Unexpected Ways Fans Got Onto Movies And TV Shows
What would you do to earn an acting or writing spot in your favorite show? Do dozens of TikTok videos a day? Crash a film set? Get a tattoo of a shirtless Henry Cavill on your face? Don’t answer that. Just send us the photos for … proof. Luckily, none of the folks on this list had to go as far as tainting their neck bulbs to appear on screen or in the credits of their favorite shows. Their methods range from the accidental to, well, actually, crashing a set. Sometimes, Lady Luck is just having herself a good day ...
The Glen Coco Guy From Mean Girls Snuck On Set For A Free Meal
Everyone’s favorite hardly-seen character in the movie about teenagers being wild animals almost never happened. Aspiring actor David Reale initially auditioned for a part in the film but didn’t get it. That didn’t keep him away, though.
As Reale told Daze back in 2014: “What happened was, they ended up filming a lot of the school stuff right across the park from my apartment in Toronto. One day I sort of wandered onto set to see if I could watch some scenes being shot and maybe get some free food (I was 19-year-old actor with no money, so eating was daily mission) ... At one point, the director recognized me from my audition and, as a consolation prize, said something like ‘Hey, I'm going to put you right in the front on this next scene, and you'll have a name and everything’ … I just sat in a chair and tried not to stare at Lindsay Lohan.”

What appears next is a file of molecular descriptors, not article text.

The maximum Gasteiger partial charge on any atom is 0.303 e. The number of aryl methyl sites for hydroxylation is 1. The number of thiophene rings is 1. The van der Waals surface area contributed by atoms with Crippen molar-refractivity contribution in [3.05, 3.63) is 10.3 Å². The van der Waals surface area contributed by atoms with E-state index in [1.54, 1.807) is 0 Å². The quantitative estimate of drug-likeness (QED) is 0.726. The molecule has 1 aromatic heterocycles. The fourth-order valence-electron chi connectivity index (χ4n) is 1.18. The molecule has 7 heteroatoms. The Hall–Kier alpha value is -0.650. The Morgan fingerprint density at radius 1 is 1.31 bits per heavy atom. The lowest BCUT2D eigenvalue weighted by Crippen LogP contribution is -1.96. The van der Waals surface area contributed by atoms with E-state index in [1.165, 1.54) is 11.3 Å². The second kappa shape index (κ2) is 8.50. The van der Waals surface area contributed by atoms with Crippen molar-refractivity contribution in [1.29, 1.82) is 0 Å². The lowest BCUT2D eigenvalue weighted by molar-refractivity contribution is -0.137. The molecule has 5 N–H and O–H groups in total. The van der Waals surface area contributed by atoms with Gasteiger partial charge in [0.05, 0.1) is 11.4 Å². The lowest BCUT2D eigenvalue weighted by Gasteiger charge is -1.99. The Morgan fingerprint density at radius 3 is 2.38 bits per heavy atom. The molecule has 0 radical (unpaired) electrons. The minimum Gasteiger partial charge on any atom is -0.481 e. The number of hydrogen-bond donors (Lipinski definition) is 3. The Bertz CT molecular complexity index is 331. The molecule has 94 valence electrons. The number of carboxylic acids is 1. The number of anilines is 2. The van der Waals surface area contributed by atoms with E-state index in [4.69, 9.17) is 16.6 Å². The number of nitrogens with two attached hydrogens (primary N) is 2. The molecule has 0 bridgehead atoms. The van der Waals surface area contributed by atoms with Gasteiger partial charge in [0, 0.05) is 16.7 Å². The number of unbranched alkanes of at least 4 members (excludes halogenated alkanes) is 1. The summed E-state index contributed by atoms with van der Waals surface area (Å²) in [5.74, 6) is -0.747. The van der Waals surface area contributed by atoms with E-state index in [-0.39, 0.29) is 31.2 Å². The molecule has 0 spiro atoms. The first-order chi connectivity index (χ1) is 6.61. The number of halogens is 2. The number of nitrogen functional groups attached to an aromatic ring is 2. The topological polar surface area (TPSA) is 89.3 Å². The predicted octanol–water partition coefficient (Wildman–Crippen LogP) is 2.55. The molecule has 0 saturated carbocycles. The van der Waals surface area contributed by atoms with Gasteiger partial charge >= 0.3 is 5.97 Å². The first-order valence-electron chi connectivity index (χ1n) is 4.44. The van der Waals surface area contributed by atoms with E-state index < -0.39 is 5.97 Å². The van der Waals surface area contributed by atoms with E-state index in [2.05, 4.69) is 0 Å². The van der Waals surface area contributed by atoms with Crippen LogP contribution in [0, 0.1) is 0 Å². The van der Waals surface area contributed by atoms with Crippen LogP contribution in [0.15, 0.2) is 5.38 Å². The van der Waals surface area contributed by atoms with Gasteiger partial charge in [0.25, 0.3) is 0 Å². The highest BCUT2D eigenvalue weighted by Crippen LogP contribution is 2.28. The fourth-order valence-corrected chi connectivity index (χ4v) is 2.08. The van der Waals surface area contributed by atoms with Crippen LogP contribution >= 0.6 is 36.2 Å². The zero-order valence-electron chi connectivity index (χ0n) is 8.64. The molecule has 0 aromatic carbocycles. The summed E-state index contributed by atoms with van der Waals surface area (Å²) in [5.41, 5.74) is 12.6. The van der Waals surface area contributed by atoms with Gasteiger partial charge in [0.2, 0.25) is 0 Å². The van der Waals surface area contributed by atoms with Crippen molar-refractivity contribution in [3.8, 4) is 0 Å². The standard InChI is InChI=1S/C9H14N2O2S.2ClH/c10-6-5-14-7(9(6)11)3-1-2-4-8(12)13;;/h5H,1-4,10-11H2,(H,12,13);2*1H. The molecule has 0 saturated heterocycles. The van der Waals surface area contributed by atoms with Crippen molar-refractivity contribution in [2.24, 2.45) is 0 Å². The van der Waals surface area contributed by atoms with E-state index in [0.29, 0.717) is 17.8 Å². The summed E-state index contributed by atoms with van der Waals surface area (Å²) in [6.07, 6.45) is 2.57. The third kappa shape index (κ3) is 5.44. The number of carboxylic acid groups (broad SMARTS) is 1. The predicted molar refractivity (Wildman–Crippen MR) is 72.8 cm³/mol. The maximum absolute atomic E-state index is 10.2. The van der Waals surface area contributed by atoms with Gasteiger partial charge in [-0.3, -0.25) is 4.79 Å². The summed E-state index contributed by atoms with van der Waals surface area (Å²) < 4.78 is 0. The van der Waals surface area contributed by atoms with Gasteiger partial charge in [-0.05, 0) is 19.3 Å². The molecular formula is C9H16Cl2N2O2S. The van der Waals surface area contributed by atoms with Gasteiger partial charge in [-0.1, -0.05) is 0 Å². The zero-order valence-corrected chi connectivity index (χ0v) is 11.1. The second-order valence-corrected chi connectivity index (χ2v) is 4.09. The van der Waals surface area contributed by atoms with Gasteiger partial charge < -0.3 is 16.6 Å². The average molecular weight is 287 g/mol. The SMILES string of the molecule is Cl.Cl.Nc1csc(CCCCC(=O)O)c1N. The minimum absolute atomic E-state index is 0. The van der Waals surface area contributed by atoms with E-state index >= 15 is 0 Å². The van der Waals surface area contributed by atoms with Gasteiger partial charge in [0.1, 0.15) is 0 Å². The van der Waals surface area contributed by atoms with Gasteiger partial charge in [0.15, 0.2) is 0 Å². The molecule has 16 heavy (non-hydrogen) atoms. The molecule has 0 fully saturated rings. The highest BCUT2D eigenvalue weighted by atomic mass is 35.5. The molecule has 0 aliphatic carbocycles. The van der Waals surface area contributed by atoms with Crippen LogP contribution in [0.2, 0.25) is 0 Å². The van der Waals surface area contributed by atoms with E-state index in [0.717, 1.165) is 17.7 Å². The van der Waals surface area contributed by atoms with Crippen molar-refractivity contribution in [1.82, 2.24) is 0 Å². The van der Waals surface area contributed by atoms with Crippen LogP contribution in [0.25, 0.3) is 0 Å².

Truly, you go, Glen Coco.
Game of Thrones Fans Got To Voice The Screams Of The Undead Dragon
Remember that very sad part where the dragon Viserion died, only to be resurrected by the Night King in that show where the most annoying people come into power? It turns out that the show’s sound designer, Paula Fairfield, recruited some die-hard fans to help create “the tortured screams of the dead army” that was Viserion’s new dragon cry.